Long-Distance Cycling: Food is the Thought
As fuel for a 100-mile bike trek, the food choice was definitely questionable
— if not downright gastronomically ghastly. But sometimes, according to veteran century rider Adam Rosenbaum of Falmouth, you have to go with your gut or, rather, what your gut is telling you to eat.
So that’s how Rosenbaum came to down a hot dog crammed with a hefty helping of sauerkraut while pedaling his way through a century. “Even though I knew it wasn’t the best (food choice),” he said, “I’m riding a long way, and I want a hot dog piled with sauerkraut.”
For people in the long-distance cycling community, food is a must, and while some are quite discriminating about what food they choose to consume, most simply are concerned about preventing their energy gauge from falling to empty.
Most authorities on food and fitness estimate the average 150-pound person expends between 500 and 800 calories per hour when cycling. Of course a variety of factors- head wind, hills, intensity of the riding- weigh into determining the actually number, but what’s indisputable is a cyclist riding 50 miles or more is going to burn a lot of fuel.
Consider the Trek Across Maine, the annual three-day 180-mile fundraising ride hosted by the American Lung Association of Maine. Even a cyclist pedaling at a moderate rate of between 12 and 14 miles per hour might consume about 600 calories per hour. At that rate, a 50-mile ride demands about 2,400 calories. Given that huge caloric need, organizers make sure they have an ample supply of food available before, during, and after each leg of the event. Take the 2015 Trek for example. That year organizers supplied 200 pounds of carrots, 350 pounds of granola, 2,300 oranges, 3,500 apples, 5,000 bananas, and 10,000 energy and granola bars. Seem like a lot? Think again. More than 2,000 people pedaled the Trek that year, which comes down to fewer than three bananas per cyclist over the three-day endurance test. So, no, there can never be too much food – not when you’re pushing pedals for as many as 10 hours a day.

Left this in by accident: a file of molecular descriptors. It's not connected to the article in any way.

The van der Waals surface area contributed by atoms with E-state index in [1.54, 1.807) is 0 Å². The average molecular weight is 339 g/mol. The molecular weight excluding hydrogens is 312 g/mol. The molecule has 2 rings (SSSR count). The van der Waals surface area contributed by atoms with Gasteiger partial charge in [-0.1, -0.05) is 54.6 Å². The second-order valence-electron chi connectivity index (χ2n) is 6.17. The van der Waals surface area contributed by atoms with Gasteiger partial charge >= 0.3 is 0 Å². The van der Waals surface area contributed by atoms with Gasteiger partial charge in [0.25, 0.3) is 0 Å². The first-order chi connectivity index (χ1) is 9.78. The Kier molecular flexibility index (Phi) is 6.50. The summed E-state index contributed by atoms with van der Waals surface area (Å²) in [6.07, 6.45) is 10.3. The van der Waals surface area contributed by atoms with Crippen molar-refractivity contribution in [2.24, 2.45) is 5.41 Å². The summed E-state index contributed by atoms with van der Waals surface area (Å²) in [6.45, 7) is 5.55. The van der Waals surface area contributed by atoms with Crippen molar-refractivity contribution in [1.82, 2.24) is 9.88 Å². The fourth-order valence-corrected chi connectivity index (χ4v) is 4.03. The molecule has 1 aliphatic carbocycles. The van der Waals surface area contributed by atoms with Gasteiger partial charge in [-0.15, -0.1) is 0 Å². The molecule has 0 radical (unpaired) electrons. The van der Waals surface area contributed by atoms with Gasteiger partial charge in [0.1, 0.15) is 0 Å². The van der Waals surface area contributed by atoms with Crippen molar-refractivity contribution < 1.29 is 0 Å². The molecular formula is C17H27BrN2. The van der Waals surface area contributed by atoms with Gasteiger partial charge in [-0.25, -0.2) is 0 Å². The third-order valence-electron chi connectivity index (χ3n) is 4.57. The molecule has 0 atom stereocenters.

Gary Smith, school superintendent of RSU 18, a school system covering five communities in central Maine, has completed the Trek Across Maine for 21 consecutive years. He credits his success in part to adhering to the advice of Trek organizers on nourishment.
“They have a saying on the Trek,” Smith said, “and I follow it: Drink before you’re thirsty and eat before you’re hungry.”
For Smith, though, there’s no hot dogs piled with sauerkraut.
“Fruit, peanut butter sandwiches, maybe a banana, and an energy drink – and that’s it,” he said. “But that’s just me. It’s kind of like a formula.”
Jim Merrick of the Kennebec Valley Bicycle Club is a veteran long-distance cyclist, one who has completed numerous bike centuries as well as the Trek Across Maine. He said when it comes to staying sufficiently hydrated and energized for long rides, people need to use common sense. For example, he said, cyclists should drink water on a regular basis in the course of a long ride. But that doesn’t mean guzzling water by the gallons. “I think a lot of people usually say drink plenty of water,” he said, “but people can also overdo it. I know people who have done the Trek who have been hospitalized because they drank too much.”
Rosenbaum is most certainly not a water guzzler. “I ride centuries with one water bottle,” he said. “They say ride with two, but I find that one never gets used.” Instead, Rosenbaum said he simply refills his bottle when he reaches the next aid station. Most organized centuries and long-distance cycling events provide multiple rest stops with food and water for participants.
Merrick, like Smith, heads for the tables featuring bananas and peanut-butter-and-jelly sandwiches although in recent years energy bars have become extremely popular. “They have all these energy bars (at rest stops),” Smith acknowledged, “and I usually grab one or two to put in my bike shirt and more often than not, I have about a dozen left at the end of the Trek.” And that goes back to Smith’s belief in the formula. “I think the magic sandwich,” he said, “is peanut butter with banana on whole grain bread.”
Some, though, see room for a bit of indulgence during a long ride. Take again Rosenbaum, the hot dog and sauerkraut fan. On a bike century he did last summer in New York, Rosenbaum ate much of the usual fare: energy bars, peanut-butter sandwiches, bananas, and the like.
But he also saved room for dessert. “I couldn’t help myself,” he said. “I also had a couple of chocolate-chip cookies that looked really good.”
— Text: Colin Hickey